Pinned toot
Pinned toot

I hate computers (and programming is terrible). 💩

【地震情報 2020年11月25日】
11時20分頃、茨城県南部を震源とする地震がありました。震源の深さは約50km、地震の規模はM4.3、最大震度3を茨城県、栃木県、埼玉県、千葉県で観測しています。この地震による津波の心配はありません。
#地震 #茨城県 #栃木県 #埼玉県 #千葉県 #群馬県 #東京都 #神奈川県 #福島県

So Drew DeVault, in a recent post about people changing their primary git branch from "master" to "main," says, "I have still never seen even one first-hand take from a PoC, but I've seen enough second-hand accounts to at least reduce confidence in my position."

I just want to point out that I (conditionally a person of color, at the least, not-white) and other people of color have blocked Drew Devault, for a variety of reasons.

I blocked him because he reply-guyed me to say my unarmed relatives deserved to be shot at Wounded Knee because they weren't complying with the military's orders.

That he lumps himself in with "the left" in a preceding post should give other white leftists pause about those they allow to claim affiliation. His presence in a community, even through having his writing discussed within that community, makes it feel unsafe for me: here is someone who thinks it is okay to kill people like me if we don't listen to people like him. Once again, it is the establishment of "assimilate or be exterminated" as the acceptable standard of cultural exchange between whites and others, and it is only y'all white folk who can stop it.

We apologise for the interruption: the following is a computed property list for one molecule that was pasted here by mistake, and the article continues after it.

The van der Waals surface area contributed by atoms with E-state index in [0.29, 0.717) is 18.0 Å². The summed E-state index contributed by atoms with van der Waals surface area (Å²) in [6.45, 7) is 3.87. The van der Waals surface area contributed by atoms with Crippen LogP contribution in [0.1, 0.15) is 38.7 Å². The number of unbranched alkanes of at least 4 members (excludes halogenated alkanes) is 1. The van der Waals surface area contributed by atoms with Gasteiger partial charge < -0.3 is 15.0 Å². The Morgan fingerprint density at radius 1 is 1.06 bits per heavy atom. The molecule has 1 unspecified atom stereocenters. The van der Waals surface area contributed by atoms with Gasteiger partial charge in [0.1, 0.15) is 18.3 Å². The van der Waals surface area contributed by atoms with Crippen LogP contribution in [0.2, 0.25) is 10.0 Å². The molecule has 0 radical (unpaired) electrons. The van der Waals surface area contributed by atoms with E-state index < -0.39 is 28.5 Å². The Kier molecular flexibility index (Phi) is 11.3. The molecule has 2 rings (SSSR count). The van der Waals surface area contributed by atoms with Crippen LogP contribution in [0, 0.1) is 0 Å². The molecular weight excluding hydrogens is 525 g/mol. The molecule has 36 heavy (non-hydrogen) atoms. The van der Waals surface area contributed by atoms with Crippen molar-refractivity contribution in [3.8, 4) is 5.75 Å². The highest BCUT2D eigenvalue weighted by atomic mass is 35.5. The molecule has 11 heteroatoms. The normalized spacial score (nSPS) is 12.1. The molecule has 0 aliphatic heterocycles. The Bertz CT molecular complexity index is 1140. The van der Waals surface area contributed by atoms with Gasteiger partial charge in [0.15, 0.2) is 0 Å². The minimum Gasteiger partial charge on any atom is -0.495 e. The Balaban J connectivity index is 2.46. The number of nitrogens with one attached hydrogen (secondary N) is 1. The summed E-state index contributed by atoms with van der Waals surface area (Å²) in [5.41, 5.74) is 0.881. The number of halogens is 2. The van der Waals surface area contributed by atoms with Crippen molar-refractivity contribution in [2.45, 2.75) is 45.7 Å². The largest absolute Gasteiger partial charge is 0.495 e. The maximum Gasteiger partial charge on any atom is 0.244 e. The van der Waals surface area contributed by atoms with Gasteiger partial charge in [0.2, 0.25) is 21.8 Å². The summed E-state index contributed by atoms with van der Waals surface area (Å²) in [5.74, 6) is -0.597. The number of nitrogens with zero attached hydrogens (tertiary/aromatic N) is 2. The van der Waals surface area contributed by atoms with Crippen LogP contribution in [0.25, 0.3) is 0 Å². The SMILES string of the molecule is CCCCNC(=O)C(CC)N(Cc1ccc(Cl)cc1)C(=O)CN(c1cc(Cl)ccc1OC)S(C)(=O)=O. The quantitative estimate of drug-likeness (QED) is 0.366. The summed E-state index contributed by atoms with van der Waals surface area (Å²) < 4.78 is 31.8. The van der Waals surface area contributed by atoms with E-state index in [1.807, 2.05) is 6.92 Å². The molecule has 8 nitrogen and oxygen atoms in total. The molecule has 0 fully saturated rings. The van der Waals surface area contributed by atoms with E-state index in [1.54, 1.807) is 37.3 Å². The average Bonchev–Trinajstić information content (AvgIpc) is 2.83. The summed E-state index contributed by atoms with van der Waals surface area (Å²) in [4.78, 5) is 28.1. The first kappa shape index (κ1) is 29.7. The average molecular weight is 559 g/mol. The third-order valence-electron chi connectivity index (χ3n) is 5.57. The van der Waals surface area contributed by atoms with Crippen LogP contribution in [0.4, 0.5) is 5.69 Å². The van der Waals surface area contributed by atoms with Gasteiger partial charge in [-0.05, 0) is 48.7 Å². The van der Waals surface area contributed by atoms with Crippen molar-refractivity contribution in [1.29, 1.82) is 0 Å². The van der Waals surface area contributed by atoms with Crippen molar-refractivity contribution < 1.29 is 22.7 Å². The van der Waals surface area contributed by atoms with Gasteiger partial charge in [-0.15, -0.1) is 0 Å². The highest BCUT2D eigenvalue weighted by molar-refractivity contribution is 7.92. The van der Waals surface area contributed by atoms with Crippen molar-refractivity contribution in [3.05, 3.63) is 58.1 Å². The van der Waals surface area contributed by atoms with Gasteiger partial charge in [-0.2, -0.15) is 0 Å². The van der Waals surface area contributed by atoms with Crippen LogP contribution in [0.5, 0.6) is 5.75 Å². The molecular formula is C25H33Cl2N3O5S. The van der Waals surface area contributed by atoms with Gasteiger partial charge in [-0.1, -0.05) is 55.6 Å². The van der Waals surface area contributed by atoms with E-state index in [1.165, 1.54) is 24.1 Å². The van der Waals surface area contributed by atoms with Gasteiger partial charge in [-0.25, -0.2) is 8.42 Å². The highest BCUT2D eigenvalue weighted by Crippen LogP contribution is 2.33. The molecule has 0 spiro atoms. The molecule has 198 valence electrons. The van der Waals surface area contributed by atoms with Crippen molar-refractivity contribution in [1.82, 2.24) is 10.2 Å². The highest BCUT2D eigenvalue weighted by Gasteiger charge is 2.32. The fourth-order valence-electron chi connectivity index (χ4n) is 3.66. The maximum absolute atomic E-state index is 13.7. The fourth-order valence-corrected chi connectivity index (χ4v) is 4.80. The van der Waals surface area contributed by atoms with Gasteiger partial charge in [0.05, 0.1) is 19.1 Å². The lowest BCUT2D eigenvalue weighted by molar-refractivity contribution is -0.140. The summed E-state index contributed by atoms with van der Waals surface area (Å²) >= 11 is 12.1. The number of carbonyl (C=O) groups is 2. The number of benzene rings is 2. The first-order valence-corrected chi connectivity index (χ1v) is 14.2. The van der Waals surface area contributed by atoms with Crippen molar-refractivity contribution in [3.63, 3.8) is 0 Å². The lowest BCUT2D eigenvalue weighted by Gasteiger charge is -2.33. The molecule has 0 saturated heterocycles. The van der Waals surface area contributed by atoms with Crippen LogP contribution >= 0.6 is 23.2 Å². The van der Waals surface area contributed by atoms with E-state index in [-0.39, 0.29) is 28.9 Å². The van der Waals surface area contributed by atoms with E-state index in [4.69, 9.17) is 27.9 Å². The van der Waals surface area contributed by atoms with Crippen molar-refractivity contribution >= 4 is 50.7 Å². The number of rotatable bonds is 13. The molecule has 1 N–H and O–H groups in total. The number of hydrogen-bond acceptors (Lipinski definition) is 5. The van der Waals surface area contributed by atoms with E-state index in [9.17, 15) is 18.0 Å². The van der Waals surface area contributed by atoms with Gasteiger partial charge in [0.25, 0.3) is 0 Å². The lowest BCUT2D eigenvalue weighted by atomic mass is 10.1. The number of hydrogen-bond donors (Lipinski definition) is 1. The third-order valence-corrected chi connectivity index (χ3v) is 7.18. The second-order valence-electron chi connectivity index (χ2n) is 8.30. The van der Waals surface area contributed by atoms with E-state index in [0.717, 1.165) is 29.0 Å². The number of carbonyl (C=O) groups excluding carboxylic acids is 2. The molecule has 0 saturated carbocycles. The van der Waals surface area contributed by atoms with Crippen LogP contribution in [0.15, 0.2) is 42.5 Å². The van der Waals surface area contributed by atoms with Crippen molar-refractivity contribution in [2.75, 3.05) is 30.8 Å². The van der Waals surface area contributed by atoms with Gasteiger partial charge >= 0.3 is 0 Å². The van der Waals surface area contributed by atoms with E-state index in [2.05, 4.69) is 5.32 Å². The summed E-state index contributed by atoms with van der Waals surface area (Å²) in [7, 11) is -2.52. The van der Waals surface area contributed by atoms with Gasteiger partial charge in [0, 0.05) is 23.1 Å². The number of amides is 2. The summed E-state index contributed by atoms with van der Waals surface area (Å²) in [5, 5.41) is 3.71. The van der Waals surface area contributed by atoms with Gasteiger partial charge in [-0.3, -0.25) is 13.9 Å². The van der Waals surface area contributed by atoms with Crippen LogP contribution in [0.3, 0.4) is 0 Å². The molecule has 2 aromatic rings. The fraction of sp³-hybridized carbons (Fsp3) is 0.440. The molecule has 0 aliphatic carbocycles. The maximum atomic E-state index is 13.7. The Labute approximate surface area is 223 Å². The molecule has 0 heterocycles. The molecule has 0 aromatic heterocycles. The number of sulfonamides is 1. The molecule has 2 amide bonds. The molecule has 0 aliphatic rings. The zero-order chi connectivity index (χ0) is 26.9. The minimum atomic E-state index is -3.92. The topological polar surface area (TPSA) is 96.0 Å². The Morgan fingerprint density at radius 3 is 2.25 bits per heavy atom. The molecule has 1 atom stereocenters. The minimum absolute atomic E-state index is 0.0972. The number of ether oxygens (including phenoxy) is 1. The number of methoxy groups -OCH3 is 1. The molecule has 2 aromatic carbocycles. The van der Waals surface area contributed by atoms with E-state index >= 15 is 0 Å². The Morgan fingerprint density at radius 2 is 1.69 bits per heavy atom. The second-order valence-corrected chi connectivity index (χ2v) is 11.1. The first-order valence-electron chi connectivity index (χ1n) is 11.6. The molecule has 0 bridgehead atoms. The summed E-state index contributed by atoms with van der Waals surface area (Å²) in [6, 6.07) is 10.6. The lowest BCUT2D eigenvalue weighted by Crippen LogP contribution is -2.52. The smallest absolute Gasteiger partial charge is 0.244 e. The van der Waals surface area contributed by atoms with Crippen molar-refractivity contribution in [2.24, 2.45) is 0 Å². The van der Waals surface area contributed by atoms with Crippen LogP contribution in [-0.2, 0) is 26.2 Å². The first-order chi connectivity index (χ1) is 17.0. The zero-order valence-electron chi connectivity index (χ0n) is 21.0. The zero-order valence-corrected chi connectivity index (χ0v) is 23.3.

Said it once, said it ten thousand times. decenter your whiteness.

‘A friend of mine had the realization that opening /net/tcp/clone in [] and reading the /net/tcp/$number is HATEOAS and I’m fucking reeling’—Daniel Morsing nitter.net/DanielMorsing/statu

The other day I wanted a Smalltalk implementation of a YAML parser, but couldn’t find one, and now I’m considering writing one myself. This is a terrible idea: I haven’t written a parser — not even with a parser generator — since I graduated and the spec. is 84 pages… but if I post this it’ll probably satiate my lizard brain and I can get on with my life!

The intersection of Richard M. Stallman fans, and Bill Wurtz fans, is REALLY small.

@amdt Great thread. It makes me think of this beautiful essay that Freidrich Kittler wrote in the 80's about the political and ethical repercussions of Protected Mode in the 386 ISA:
monoskop.org/File:Kittler_Frie

All of this to say that I have considerably more affinity and longing for the Lisp and Smalltalk machines, where there was no distinction between kernel- and user-space, and the address space wasn’t cordoned-off between processes.

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The degree to which our current thinking about how computer systems should be composed is restricted by the (perfectly valid for the time) architectural decisions made for a multi-user time-sharing system for 16-bit minicomputers with a couple of megabytes of memory… is frustrating!